In a course on witness interviewing, the instructor opened with a demonstration. He drew a black vertical line in the middle of a dry erase board. Under it, he began to draw a horizontal line. Pausing, he asked the class to let him know when the horizontal line was equal in length to the vertical line. He continued drawing and the class watched, mentally measuring the lines.
One person said the lines were equal. Then a few more. Then a majority of the class agreed the lines were the same length.
The instructor measured the lines with a ruler. The horizontal line was now actually much longer! He measured again, correcting the lines to the same length. The illusion remained. The vertical line appeared longer, even though we “knew” the lengths were identical.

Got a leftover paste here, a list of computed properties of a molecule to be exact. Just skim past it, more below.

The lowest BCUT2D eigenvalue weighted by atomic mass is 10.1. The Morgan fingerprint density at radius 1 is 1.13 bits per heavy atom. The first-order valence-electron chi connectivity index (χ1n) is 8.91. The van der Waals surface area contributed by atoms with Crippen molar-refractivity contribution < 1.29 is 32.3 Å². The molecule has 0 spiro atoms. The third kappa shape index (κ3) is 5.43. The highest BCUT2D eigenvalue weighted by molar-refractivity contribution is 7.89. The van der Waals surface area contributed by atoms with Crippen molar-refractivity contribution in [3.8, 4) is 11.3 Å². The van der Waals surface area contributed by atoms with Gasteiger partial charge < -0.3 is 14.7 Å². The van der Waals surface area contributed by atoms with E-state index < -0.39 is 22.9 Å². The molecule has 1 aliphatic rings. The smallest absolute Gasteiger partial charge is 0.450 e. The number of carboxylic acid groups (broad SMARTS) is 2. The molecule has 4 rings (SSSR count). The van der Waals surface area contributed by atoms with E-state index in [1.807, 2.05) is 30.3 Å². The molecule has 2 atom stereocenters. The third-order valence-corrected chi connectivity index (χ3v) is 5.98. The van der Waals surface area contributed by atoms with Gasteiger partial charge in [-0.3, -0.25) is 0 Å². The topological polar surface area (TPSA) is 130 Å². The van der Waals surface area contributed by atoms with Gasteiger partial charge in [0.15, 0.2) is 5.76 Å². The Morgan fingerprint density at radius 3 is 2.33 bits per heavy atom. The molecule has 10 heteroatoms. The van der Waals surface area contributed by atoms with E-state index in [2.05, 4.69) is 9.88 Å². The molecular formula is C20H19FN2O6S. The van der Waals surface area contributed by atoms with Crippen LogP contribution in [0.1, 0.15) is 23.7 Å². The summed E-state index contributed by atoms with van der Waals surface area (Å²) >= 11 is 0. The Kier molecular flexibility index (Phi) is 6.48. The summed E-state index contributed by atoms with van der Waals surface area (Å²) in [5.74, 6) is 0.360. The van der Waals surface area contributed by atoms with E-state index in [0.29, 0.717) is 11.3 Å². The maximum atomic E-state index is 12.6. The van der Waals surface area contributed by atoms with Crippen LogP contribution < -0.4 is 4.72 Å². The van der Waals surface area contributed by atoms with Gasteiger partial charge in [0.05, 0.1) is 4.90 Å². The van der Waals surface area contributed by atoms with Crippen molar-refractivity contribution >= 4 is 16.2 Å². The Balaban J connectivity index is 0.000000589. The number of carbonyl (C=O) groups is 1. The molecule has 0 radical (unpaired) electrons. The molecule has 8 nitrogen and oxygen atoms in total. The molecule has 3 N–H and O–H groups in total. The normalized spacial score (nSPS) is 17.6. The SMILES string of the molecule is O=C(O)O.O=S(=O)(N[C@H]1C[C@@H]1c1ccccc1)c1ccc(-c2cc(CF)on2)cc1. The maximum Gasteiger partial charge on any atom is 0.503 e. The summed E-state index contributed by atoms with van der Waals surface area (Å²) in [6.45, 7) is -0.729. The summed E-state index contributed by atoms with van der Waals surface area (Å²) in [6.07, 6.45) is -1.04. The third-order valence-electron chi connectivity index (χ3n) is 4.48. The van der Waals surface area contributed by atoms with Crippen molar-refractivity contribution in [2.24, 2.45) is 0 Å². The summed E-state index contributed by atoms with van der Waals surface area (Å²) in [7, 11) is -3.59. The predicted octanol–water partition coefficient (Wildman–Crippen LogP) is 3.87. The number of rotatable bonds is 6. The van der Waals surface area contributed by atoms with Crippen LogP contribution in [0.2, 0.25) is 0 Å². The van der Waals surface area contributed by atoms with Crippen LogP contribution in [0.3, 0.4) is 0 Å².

Why the line demonstration? He took a room full of people who knew it all, who’d conducted thousands of interviews, whose business it was to judge perceptions…and showed us just how susceptible we were to illusion.
We’d walked into the classroom with our individual buckets, full and bursting with knowledge and experience. With a single drawing exercise, he’d shown us a bigger bucket. He’d opened our minds to learn.